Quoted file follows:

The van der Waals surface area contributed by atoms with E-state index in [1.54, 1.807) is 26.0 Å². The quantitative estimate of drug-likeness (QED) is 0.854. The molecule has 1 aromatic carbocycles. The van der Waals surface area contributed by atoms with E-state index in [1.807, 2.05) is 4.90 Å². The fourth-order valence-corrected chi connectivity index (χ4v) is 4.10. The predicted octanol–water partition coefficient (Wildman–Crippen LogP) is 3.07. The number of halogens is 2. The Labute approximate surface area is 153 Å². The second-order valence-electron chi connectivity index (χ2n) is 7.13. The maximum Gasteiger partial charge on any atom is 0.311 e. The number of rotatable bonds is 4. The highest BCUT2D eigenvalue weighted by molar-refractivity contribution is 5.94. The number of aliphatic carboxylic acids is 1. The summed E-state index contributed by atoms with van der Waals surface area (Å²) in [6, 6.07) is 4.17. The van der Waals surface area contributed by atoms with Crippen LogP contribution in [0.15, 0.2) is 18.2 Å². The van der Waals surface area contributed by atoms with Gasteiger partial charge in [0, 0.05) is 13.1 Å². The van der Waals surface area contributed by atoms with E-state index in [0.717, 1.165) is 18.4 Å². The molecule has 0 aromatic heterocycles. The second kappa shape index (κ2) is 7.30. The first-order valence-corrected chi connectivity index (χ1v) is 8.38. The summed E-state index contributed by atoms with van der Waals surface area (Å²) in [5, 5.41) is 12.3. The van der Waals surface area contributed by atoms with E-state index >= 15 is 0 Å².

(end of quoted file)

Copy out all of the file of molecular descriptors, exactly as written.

The van der Waals surface area contributed by atoms with E-state index in [1.54, 1.807) is 26.0 Å². The quantitative estimate of drug-likeness (QED) is 0.854. The molecule has 1 aromatic carbocycles. The van der Waals surface area contributed by atoms with E-state index in [1.807, 2.05) is 4.90 Å². The fourth-order valence-corrected chi connectivity index (χ4v) is 4.10. The predicted octanol–water partition coefficient (Wildman–Crippen LogP) is 3.07. The number of halogens is 2. The Labute approximate surface area is 153 Å². The second-order valence-electron chi connectivity index (χ2n) is 7.13. The maximum Gasteiger partial charge on any atom is 0.311 e. The number of rotatable bonds is 4. The highest BCUT2D eigenvalue weighted by molar-refractivity contribution is 5.94. The number of aliphatic carboxylic acids is 1. The summed E-state index contributed by atoms with van der Waals surface area (Å²) in [6, 6.07) is 4.17. The van der Waals surface area contributed by atoms with Crippen LogP contribution in [0.15, 0.2) is 18.2 Å². The van der Waals surface area contributed by atoms with Gasteiger partial charge in [0, 0.05) is 13.1 Å². The van der Waals surface area contributed by atoms with E-state index in [0.717, 1.165) is 18.4 Å². The molecule has 0 aromatic heterocycles. The second kappa shape index (κ2) is 7.30. The first-order valence-corrected chi connectivity index (χ1v) is 8.38. The summed E-state index contributed by atoms with van der Waals surface area (Å²) in [5, 5.41) is 12.3. The van der Waals surface area contributed by atoms with E-state index >= 15 is 0 Å².